The Rand Paul Bubble

Republicans Want an Anti-Interventionist, But Not This Kind

U.S. Senator Rand Paul on the steps of the U.S. Capitol, October 3, 2013. (Jonathan Ernst / Courtesy Reuters)

When the Republican National Committee passed a resolution last week unequivocally criticizing the National Security Agency’s domestic surveillance programs, it was tempting to take it as yet another sign that Senator Rand Paul (R-KY) -- the party’s most prominent critic of hawkish security policy -- is the frontrunner for the Republican Party’s 2016 presidential nomination. As a number of political commentators have pointed out, it does seem that the next Republican presidential primary will be an unusual contest, reflecting a party base at odds with the establishment over major public policy questions, including national security priorities. But contrary to what commentators such as Atlantic contributing editor Peter Beinart and New York magazine writer Frank Rich have recently suggested, that doesn’t mean that the GOP is likely to end up with Paul as its nominee.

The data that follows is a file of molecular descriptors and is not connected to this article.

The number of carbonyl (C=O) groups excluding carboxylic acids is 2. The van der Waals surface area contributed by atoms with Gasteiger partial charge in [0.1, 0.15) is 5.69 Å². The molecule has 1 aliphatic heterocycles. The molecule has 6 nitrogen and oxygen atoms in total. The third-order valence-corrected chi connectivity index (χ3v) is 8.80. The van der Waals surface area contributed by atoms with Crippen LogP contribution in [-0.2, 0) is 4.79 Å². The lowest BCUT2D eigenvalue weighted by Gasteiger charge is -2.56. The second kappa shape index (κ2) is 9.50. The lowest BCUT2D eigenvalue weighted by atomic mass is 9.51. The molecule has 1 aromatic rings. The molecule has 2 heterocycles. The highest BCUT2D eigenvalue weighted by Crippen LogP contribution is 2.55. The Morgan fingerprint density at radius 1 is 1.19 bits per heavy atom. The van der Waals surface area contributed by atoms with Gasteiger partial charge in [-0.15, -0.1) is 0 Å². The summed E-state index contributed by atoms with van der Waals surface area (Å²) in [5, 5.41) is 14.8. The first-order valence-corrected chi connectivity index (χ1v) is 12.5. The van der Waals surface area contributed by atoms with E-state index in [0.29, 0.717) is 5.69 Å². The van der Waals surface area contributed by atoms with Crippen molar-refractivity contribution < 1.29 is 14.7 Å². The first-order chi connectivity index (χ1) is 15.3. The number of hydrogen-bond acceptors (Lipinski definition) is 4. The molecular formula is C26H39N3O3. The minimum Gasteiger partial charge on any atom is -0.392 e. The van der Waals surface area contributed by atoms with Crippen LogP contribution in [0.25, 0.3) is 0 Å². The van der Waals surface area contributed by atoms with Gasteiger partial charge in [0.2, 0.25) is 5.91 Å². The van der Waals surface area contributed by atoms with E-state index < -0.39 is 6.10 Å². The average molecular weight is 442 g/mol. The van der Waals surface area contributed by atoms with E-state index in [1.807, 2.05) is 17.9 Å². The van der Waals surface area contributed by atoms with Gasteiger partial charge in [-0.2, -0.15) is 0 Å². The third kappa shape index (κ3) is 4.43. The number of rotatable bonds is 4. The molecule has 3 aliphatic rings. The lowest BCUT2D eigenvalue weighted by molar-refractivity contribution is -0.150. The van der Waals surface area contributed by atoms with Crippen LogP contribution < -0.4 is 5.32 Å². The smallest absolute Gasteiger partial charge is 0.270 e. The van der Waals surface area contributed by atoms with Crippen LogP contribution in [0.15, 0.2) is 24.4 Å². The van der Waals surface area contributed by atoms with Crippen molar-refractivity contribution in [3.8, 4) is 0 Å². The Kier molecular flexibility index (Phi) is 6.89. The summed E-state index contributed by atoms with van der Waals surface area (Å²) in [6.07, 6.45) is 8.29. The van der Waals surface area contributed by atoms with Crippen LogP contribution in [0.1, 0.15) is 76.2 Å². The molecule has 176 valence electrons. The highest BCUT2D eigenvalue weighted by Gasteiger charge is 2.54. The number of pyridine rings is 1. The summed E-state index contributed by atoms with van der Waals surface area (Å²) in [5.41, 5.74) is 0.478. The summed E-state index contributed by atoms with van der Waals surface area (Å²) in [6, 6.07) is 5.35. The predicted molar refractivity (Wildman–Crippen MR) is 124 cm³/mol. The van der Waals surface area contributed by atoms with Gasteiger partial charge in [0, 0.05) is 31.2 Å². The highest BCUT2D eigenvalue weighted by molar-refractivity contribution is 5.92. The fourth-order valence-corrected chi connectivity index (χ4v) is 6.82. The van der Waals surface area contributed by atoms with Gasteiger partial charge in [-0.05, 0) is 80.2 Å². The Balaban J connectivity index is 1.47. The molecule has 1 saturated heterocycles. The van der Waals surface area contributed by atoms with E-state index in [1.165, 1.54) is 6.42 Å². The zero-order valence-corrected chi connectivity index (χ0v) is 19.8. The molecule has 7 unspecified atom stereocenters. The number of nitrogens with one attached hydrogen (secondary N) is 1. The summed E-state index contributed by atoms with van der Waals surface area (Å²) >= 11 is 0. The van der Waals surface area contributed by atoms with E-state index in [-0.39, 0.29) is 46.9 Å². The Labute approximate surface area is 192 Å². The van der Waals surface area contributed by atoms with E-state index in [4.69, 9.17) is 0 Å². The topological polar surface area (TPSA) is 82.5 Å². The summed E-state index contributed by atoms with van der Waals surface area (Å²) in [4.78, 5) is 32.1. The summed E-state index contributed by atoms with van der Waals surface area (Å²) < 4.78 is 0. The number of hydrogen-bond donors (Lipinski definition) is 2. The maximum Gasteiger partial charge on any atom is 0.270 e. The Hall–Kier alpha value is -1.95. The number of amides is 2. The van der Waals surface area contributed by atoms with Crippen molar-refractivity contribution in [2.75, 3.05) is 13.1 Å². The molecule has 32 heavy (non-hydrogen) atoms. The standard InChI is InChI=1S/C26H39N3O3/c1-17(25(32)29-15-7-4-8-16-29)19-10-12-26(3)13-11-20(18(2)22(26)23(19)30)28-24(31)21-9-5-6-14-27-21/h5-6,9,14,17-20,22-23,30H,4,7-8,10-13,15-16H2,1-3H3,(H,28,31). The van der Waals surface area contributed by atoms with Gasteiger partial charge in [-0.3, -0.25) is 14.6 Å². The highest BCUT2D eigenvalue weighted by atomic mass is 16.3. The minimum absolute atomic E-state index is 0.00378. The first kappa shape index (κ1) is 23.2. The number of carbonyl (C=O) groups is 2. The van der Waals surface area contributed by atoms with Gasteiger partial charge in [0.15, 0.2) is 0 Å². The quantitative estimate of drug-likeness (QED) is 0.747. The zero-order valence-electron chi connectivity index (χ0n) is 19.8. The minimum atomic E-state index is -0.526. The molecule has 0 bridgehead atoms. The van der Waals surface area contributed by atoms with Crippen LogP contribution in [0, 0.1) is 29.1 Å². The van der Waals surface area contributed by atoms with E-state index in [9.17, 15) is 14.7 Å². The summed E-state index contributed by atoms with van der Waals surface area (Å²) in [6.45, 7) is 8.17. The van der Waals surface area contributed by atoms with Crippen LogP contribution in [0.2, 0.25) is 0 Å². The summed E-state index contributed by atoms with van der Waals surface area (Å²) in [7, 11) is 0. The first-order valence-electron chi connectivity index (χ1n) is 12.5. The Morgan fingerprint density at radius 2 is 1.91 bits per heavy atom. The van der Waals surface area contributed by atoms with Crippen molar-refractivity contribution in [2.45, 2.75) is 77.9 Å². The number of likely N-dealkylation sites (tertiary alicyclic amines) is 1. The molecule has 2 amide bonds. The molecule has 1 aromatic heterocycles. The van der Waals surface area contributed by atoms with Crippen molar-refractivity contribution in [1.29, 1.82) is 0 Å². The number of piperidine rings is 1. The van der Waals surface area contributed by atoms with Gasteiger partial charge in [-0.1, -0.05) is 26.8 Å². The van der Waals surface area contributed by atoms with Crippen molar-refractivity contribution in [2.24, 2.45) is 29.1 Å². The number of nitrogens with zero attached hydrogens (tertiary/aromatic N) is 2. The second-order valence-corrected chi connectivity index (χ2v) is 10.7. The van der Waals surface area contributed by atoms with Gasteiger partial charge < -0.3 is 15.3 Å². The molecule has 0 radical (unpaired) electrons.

It is true that the Republican base and Paul both espouse views that diverge from the policy preferences of the Republican establishment. But it would be a mistake to conclude that those divergences overlap significantly. That is especially true on questions of national security, which Beinart suggests would be one of Paul’s major selling points in a Republican primary. On the surface, it may seem that the anti-interventionist Paul has much in common with a GOP base that is increasingly wary of overseas interventions. But Paul and the Republican base have much more cause to disagree on national security than it seems at first glance.

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